And then Part 3 happens. Part 3 whisks us from 1922 to 1982 in a mere 80 pages in the most slapshod, helter-skelter, flim-flam method I could see. Instead of the author focusing on one time, on a set of characters and fleshing them out, we have to speed through years and decades - and upon reaching the end, I'm still not sure what the point is that could not have been said in a couple of page epilogue.

Here be spoilers:

Part 3 DESTROYED this book for me. Part 3 RUINED the greatness of the earlier book. Part 3 ANNIHILATED the moral, the theme, the MEAT of this book.

Not to mention, after reading this book, why the flying frak was Louise Brooks the girl Cora chaperoned? Other than being a convenient outlet for the author to info dump all her research, there was no reason it had to be Louise Brooks instead of "fill in the blank spunky young teenager". Louise Brooks had almost no influence on Cora, other than being a way for Cora to go to New York and find her mother. And certainly, in that horrible Part 3, all that happened was the author regurgitating a bunch of Louise Brooks notes and research on the page.

This book was a MASSIVE DISAPPOINTMENT. This book could have been an enlightening book about a woman's discovery of life and self, and instead it took the beautiful theme it started with and destroyed it. It took what had been so beautifully crafted in Parts 1 and 2 and negated it in the end. This book would have earned full 4 stars without Part 3; it was so gripping and enchanting, a fascinating look at a woman's discovery at a time when being a woman sucked. But I cannot in good conscious rate this book anything higher than 2 stars because of the horrid ending.

Should you choose to read this, stop before you get to Part 3. You'll only regret reading it.

ETA: I note a lot of negative reviews seem to go, "Cora is immoral and this book applauds being immoral. It's hateful of traditional/Christian values and mores". This is NOT WHY I don't like the book. I didn't dislike the book because of a gay character (which, yes, they were hidden back in the 1920's). I didn't dislike the book because Cora took a lover. I didn't dislike the book because Cora supported birth control.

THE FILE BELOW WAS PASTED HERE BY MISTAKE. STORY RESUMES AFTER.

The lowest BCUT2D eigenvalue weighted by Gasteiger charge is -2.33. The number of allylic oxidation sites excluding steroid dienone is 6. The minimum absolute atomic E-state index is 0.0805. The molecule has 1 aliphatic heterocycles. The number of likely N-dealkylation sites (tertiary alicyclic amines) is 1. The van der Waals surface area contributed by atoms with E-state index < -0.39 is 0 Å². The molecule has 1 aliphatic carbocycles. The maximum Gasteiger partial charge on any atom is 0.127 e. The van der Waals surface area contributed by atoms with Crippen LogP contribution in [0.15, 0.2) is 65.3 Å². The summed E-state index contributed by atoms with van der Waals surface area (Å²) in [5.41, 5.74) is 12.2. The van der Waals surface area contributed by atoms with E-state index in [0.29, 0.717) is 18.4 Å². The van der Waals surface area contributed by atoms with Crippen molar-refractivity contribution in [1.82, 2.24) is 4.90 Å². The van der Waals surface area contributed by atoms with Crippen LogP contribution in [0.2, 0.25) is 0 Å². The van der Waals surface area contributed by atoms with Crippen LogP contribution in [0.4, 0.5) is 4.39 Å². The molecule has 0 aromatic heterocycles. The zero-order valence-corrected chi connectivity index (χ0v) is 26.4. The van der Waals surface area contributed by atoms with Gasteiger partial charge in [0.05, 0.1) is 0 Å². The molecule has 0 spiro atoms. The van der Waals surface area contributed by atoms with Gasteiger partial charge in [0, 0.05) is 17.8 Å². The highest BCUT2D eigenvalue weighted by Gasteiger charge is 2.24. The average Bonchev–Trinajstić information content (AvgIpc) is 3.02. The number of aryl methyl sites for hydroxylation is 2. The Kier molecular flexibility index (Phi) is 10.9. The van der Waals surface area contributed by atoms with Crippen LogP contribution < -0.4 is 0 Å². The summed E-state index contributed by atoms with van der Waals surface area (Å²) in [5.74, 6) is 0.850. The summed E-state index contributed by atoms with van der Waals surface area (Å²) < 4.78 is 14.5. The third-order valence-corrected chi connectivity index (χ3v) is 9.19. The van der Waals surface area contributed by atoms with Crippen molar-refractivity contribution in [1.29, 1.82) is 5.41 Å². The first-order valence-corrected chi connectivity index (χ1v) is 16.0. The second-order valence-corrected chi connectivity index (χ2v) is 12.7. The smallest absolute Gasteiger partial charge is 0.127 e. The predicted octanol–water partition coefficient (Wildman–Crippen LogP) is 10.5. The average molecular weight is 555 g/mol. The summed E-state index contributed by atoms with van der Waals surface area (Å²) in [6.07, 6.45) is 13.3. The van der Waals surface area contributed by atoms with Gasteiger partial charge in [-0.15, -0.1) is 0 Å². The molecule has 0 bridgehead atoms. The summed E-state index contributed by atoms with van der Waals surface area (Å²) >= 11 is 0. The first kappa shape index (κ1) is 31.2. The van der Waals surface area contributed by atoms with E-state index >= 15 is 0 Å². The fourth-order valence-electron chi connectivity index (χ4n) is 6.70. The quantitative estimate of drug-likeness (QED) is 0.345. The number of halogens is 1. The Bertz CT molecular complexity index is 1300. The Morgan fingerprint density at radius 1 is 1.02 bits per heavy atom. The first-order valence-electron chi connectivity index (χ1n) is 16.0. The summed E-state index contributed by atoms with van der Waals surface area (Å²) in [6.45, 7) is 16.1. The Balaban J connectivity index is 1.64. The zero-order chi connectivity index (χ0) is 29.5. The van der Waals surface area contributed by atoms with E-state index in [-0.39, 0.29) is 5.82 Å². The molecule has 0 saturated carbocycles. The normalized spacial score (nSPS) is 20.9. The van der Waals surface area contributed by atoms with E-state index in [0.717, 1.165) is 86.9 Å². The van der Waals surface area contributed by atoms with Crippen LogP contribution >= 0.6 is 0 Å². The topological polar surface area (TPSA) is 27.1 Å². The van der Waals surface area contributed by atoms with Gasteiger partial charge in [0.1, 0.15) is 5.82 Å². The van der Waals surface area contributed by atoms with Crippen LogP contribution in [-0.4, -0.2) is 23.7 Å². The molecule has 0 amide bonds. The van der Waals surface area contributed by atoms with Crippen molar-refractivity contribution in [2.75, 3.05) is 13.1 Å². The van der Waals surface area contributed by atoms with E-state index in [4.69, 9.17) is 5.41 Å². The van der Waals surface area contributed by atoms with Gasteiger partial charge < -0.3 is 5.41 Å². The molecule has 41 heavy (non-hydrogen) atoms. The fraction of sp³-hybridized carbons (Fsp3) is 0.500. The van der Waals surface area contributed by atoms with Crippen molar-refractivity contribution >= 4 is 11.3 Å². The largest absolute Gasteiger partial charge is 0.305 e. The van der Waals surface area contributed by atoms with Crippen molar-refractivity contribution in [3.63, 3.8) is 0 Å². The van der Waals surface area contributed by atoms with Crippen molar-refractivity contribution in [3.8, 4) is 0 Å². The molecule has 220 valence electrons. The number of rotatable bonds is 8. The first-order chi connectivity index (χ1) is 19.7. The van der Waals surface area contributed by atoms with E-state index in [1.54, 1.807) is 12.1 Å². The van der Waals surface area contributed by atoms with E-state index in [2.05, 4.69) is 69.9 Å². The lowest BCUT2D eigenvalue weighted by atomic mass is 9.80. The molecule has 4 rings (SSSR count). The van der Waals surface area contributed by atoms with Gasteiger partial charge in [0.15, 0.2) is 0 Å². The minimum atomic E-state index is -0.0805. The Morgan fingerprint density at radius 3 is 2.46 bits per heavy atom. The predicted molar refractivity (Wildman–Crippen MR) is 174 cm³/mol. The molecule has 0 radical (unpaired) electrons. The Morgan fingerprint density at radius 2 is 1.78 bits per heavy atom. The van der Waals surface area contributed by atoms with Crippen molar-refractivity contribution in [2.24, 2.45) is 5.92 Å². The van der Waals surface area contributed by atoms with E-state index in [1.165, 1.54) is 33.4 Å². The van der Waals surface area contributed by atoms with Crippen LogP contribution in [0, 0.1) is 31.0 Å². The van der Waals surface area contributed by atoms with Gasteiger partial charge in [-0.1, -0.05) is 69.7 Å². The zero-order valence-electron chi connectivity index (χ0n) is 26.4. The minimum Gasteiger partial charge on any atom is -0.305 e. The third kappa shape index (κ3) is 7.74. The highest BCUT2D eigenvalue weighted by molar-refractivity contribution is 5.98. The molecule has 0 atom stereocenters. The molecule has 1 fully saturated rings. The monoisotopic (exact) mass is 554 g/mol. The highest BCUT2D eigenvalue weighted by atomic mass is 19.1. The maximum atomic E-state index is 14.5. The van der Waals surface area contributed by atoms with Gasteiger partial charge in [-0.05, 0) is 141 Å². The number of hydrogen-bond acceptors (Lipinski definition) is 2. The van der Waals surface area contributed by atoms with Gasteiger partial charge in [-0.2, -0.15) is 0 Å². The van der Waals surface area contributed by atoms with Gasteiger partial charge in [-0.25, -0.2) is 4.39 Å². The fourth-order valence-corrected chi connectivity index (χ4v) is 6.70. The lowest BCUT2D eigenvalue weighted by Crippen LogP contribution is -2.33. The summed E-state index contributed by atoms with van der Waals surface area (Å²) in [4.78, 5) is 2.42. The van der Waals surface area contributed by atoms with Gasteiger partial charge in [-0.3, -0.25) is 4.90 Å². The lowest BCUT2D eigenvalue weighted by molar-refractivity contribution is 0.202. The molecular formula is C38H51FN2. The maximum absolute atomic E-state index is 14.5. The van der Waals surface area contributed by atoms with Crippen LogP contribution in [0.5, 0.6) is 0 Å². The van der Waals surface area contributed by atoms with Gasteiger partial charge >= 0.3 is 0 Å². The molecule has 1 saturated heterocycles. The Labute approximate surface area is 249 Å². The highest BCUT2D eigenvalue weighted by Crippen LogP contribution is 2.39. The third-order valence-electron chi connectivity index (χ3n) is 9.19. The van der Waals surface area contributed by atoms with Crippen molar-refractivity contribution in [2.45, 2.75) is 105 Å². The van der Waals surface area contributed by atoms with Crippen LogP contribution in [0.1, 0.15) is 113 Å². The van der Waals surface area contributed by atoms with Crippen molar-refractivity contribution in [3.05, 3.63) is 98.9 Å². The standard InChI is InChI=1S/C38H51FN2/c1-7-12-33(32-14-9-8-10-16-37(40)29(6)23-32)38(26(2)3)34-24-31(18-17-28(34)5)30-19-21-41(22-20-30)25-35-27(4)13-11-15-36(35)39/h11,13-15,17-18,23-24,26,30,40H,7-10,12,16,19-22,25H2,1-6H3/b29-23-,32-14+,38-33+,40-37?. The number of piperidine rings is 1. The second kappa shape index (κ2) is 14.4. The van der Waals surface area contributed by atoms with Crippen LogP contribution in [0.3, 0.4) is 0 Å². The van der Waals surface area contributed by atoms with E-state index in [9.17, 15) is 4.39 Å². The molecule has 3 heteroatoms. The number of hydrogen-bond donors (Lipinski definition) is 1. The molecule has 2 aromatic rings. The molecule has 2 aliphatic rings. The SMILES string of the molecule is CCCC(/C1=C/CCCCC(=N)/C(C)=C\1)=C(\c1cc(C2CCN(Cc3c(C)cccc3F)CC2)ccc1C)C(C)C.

I disliked the book because the ending made no sense. I disliked the book because I felt it totally twisted Cora into a modern woman whose life experienced no challenges even with the very "controversial" things in it - the gay husband, the acceptance of birth control, the lover. Her husband stays closeted and respected. Her lover is never discovered, even with the slapshod cover story. She speaks out about condoms and none of the women ostracize her, even if they firmly don't agree.

I disliked the book because the entire third part was just a fly-by of every American social highlight in the last 60 years. It didn't spend time like the first two parts in really creating characters and a scene - it was more important to whisk through time for some reason than to craft an ambiance, to spend time in ONE ERA with a set of characters, SHOWING us who they are. Who is Greta? Who is Joseph? Who is Walt and Earle and Howard? What about their wives? We never know. We don't get to see these people, to interact with them, because it's more important to briefly talk about World War II or have a random niece mention how bad calling black people "coloreds" are or a silly story about a dentist that was infatuated with Josephine Baker (though can you blame him - she was frakking talented!).

I actually thought Cora taking a lover made sense. I actually thought the closeted gay husband also made sense - I just hated the blackmail execution (wouldn't it have been cooler had Cora grown to accept it and WANT to keep his secret because of her love?!).

It's not the question of morality that bugged me; it was the silly execution.
Profile Image for Chrissie.
2,697 reviews1,478 followers
April 7, 2021